DePaul University Newsline > Sections > Campus and Community > DePaul’s Cities Project awarded $3.8 million grant

DePaul’s Cities Project awarded $3.8 million grant

Cities Project
DePaul's Cities Project has been awarded a $3.8 million grant by the Institute of Education Sciences to expand the program into three additional universities and 12 Chicago public schools. (Photo courtesy of the Cities Project)

The Cities Project, a nonprofit collaboration between Chicago universities and Chicago Public Schools, has been awarded a grant of nearly $3.8 million by the Institute of Education Sciences. The new funding will allow the project to expand into three additional universities and 12 Chicago public schools.

Founded in 1996 by DePaul faculty member Kathryn Grant and led by DePaul faculty, staff and students, the Cities Project currently works with CPS schools in the Englewood and Auburn Gresham neighborhoods. Through this grant, the program will reach neighborhoods located within a five-mile radius of new university partners Loyola, Northwestern and University of Illinois Chicago. Upon implementation, the Cities Project will use the funds for five years to work with nearly 720 students from 12 CPS schools.

"Our goal is to provide children living in under-resourced neighborhoods the opportunities they deserve to be successful and healthy. We want to help students with their academics, while concentrating heavily on mental and physical health," says Jocelyn Carter, a professor of clinical psychology in the College of Science and Health. Carter conducts data analysis for the Cities Project and will help incorporate the new CPS schools into the program.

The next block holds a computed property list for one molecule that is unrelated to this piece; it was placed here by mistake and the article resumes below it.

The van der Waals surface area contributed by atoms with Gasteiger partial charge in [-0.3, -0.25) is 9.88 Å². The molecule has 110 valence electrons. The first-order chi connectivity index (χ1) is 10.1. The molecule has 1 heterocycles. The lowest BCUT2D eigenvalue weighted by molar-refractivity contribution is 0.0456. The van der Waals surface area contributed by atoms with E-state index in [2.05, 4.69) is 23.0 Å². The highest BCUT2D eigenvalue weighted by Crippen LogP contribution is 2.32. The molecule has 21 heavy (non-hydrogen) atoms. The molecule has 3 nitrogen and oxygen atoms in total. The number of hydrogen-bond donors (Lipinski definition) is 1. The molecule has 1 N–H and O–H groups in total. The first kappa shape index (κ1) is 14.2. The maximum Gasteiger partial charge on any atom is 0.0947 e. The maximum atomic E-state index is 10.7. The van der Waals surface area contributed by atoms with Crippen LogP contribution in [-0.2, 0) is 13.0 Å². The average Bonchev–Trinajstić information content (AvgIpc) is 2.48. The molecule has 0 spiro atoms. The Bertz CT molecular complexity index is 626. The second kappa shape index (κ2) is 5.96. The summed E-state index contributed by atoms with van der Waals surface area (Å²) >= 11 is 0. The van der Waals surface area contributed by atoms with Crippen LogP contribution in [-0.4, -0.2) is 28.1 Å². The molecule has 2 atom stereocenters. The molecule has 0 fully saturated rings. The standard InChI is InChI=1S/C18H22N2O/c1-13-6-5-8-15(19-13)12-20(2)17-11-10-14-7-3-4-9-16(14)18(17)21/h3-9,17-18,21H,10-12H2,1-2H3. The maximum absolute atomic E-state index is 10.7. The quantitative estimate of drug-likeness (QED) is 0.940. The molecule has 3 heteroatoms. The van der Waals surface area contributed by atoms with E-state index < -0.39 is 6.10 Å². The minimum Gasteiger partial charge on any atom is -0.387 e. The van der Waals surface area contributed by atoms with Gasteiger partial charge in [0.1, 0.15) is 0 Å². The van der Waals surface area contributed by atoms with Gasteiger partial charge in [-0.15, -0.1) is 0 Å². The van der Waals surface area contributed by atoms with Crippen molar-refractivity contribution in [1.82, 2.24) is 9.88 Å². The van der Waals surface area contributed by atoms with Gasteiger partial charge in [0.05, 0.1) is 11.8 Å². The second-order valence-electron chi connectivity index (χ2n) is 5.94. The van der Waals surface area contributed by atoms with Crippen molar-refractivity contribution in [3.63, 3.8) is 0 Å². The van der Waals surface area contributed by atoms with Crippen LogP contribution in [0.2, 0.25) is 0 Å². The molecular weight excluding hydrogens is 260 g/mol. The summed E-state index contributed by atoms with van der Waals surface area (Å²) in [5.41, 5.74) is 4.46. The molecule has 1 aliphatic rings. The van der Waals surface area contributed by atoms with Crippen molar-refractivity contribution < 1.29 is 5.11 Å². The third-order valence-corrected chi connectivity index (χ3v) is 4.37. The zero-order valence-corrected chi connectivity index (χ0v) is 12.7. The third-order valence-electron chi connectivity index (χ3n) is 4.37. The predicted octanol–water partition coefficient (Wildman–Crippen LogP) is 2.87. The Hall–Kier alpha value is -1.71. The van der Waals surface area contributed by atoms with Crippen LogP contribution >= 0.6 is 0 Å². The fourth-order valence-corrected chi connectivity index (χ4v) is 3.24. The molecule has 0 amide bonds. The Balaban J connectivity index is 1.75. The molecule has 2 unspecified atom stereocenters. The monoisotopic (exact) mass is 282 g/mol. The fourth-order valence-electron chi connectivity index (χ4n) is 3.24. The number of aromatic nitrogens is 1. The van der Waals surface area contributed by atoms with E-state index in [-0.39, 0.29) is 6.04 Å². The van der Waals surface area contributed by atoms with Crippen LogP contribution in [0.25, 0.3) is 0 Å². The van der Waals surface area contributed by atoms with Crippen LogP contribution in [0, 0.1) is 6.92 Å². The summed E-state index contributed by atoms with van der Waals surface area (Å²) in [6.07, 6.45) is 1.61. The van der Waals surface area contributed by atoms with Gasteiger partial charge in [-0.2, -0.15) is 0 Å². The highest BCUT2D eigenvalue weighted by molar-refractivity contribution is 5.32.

Grant, also a professor of clinical psychology in the College of Science and Health, formed the Cities Project as she researched stressors in children and youth living in urban poverty. She found that traditional coping strategies don't work as well for children who are exposed to multiple stressors. Instead of focusing solely on what an individual child can do to cope with these stressors, the Cities Project helps the child build a supportive network and advocate for community changes.

The Cities Project is intentionally led by undergraduate and graduate students, says Carter.

"Psychological literature has found that the closer someone is to the mentee in age, the more likely the mentee is able to identify with that person. Especially for younger adolescents, it's important for them to be able to picture themselves in the shoes of their mentor," says Carter.

Carter also hopes that the mentors continue this work long after they graduate from DePaul or one of the other universities. "We want the Cities Project to be a transforming opportunity for the children in the communities, but also the student mentors," she says.

The organization is always looking for students, faculty and staff to become involved in research, communications and community engagement on behalf of the DePaul community. For more information about ways to support the program, visit the Cities Project online or check out July's Newsline story.


Media contact:
Russell Dorn